• #8
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Then, would you explain how different observers experience different cross-sections of space-time?


Applying Lorentz transformation would be a good start.


And please explain how absolute space is a recipe for disaster?

The absolute space is part of your imagination/misunderstabding/misapprehension of reality. This a stone-cold, experimentally verified fact.


Two observers living in different spaces is a disaster if you cannot account for it with something like a 4-dimesional universe--whether that universe is external "objective" space or "ideal" space.

You misunderstand the notion of 4-d universe and what led to it.
 
  • #9
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Applying Lorentz transformation would be a good start.
Yes, that would be an excellent place to start. So, let's derive the Lorentz transformation to obtain the time, t'', for an observer at rest in the double prime coordinates, as computed using the coordinates of another observer at rest in single prime coordinates. We set it up with a symmetric space-time diagram in which a red rocket and blue rocket speed away from each other with the same speed as shown in an unprimed rest system (black coordinates). The advantage of the symmetric view is that lines drawn in the sketch have the same calibration for the red guy as for the blue guy.

The orientation of the blue and red coordinates in the upper left diagram follow directly from the fact that the speed of light is constant for all observers, regardless of their relative velocities. This means that the green photon world lines must always bisect the angle between X4 and X1, X4' and X1', X4'' and X1''.

So, we are depicting the ontological 4-D space (supressing X2 and X3) with the 4-D space ship objects (objects in the sense of Bertrand Russel), abreviating their 4-D orientations with the world lines, X4' and X4''. Having established the 4-D objects in 4-D space, we can now identify a right triangle and show directly the relationships between X4'', X1', and X4'. They are manifestly related by the Pythagorean theorem equation as shown with the sketches below. Simple high school algebra is then used to solve for X4'' and thus, t'', which is the Lorentz transformation (rotation) for time. Yes, indeed, this is a good place to start. At face value it implies an ontological 4-space.

Notice the two different cross-section views of the red guy and blue guy in the upper left diagram. These views establish a NOW for each observer's instantaneous 3-D world.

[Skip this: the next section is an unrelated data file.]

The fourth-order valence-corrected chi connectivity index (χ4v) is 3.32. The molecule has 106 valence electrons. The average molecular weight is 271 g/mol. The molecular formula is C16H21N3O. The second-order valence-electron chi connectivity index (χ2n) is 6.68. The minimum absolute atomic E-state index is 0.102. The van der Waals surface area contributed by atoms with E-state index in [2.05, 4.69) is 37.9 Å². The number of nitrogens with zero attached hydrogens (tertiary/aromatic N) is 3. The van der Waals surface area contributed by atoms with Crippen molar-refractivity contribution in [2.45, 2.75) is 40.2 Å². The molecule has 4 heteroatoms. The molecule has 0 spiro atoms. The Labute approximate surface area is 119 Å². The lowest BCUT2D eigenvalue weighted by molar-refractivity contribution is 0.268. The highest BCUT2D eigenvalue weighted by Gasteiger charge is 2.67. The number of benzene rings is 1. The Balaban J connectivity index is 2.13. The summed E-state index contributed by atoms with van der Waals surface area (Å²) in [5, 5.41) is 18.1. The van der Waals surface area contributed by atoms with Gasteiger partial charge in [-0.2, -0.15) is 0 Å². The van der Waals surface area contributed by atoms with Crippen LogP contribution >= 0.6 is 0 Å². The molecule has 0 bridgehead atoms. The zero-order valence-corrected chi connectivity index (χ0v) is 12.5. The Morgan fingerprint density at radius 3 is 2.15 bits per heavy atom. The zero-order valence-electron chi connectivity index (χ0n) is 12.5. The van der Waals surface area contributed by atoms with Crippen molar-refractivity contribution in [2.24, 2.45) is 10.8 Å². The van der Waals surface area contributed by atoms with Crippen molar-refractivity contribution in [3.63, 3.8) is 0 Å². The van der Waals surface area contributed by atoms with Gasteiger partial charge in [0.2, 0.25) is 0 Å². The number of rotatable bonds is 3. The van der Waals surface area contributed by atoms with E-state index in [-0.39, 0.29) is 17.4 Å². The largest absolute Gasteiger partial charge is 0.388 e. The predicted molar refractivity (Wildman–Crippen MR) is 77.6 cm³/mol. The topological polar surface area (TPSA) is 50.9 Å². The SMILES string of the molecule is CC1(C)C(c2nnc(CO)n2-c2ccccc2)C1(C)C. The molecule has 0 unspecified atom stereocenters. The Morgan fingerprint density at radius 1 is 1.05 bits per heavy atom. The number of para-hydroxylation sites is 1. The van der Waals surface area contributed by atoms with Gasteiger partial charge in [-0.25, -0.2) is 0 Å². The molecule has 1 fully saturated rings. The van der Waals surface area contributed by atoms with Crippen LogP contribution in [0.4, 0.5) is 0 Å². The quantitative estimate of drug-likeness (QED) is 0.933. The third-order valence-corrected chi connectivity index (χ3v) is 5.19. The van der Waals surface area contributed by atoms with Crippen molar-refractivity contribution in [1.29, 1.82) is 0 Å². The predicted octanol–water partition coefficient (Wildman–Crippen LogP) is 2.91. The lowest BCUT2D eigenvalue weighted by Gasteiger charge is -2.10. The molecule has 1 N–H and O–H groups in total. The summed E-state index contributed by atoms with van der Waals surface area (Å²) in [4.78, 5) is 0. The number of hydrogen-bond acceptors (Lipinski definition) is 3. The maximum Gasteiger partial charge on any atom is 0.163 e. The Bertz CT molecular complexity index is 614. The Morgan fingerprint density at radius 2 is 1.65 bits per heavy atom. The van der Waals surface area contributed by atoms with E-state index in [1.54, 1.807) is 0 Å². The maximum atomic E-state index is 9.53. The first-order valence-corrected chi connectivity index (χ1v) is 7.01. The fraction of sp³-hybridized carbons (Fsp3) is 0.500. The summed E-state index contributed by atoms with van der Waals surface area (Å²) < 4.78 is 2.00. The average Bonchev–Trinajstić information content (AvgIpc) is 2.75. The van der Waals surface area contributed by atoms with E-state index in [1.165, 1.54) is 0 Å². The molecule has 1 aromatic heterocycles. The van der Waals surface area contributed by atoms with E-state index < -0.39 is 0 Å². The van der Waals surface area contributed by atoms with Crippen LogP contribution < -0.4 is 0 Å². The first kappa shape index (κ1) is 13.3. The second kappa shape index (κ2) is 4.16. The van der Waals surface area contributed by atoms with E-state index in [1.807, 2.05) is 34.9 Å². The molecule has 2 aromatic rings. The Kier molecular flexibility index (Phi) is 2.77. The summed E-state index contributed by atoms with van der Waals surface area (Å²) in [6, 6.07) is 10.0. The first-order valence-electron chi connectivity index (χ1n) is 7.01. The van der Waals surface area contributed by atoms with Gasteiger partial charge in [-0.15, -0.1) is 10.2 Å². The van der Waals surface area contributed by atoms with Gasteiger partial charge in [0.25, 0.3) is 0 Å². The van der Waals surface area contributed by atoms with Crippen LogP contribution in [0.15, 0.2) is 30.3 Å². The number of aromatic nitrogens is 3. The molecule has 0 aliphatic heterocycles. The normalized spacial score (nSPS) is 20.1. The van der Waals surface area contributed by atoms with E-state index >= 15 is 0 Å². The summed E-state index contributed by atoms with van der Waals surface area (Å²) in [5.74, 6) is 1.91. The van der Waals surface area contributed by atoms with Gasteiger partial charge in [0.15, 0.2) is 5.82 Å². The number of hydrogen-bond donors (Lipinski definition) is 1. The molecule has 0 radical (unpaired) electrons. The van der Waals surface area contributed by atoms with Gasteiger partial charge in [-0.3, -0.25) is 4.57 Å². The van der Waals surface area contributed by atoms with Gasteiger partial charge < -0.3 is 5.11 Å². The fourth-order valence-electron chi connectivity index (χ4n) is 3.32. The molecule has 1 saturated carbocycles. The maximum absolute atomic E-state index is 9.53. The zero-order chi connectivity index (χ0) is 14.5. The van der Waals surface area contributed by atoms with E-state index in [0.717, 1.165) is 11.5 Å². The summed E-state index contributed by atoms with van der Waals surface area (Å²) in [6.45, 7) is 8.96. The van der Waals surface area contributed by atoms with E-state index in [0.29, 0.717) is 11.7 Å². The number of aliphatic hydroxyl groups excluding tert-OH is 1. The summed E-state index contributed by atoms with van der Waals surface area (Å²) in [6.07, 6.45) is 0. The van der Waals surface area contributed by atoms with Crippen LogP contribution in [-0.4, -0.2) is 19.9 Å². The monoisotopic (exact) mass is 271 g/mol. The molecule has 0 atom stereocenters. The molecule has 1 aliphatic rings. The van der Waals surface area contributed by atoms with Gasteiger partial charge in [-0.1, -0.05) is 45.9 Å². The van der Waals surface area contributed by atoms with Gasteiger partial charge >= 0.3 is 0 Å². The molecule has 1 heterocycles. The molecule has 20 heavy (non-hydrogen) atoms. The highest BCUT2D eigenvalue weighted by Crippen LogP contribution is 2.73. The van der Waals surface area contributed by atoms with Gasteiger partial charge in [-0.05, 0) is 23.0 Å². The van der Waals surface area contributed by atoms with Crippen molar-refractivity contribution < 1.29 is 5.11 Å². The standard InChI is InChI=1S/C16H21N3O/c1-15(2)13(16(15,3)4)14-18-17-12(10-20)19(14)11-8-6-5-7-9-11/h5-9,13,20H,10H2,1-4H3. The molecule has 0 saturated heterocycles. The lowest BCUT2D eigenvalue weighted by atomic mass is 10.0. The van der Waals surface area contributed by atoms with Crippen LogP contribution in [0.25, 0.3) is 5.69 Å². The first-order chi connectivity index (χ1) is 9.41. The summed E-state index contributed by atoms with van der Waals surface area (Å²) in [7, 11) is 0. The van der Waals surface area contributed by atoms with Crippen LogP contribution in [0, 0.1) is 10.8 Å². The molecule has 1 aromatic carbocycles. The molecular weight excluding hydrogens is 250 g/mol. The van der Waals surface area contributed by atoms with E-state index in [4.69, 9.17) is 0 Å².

The lower left indicates the well known length contraction as well as time dilation. In the blue guy's instantaneous 3-D world the red rocket is much shorter than his own. Also the clock in the red rocket would be showing a much earlier time as viewed by the blue guy.


RedBlue_Pythag-1.jpg


The absolute space is part of your imagination/misunderstabding/misapprehension of reality. This a stone-cold, experimentally verified fact.
I would respectfully disagree with your stone-cold, experimentally verified fact. Perhaps I misunderstand where you are coming from.

You misunderstand the notion of 4-d universe and what led to it.
I think my Lorentz transformation derivation above makes it pretty clear the notion of a 4-D universe. Could you explain the fault in that presentation.
 
  • #10
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Yes, that would be an excellent place to start. So, let's derive the Lorentz transformation to obtain the time, t'', for an observer at rest in the double prime coordinates, as computed using the coordinates of another observer at rest in single prime coordinates. We set it up with a symmetric space-time diagram in which a red rocket and blue rocket speed away from each other with the same speed as shown in an unprimed rest system (black coordinates). The advantage of the symmetric view is that lines drawn in the sketch have the same calibration for the red guy as for the blue guy.

The orientation of the blue and red coordinates in the upper left diagram follow directly from the fact that the speed of light is constant for all observers, regardless of their relative velocities. This means that the green photon world lines must always bisect the angle between X4 and X1, X4' and X1', X4'' and X1''.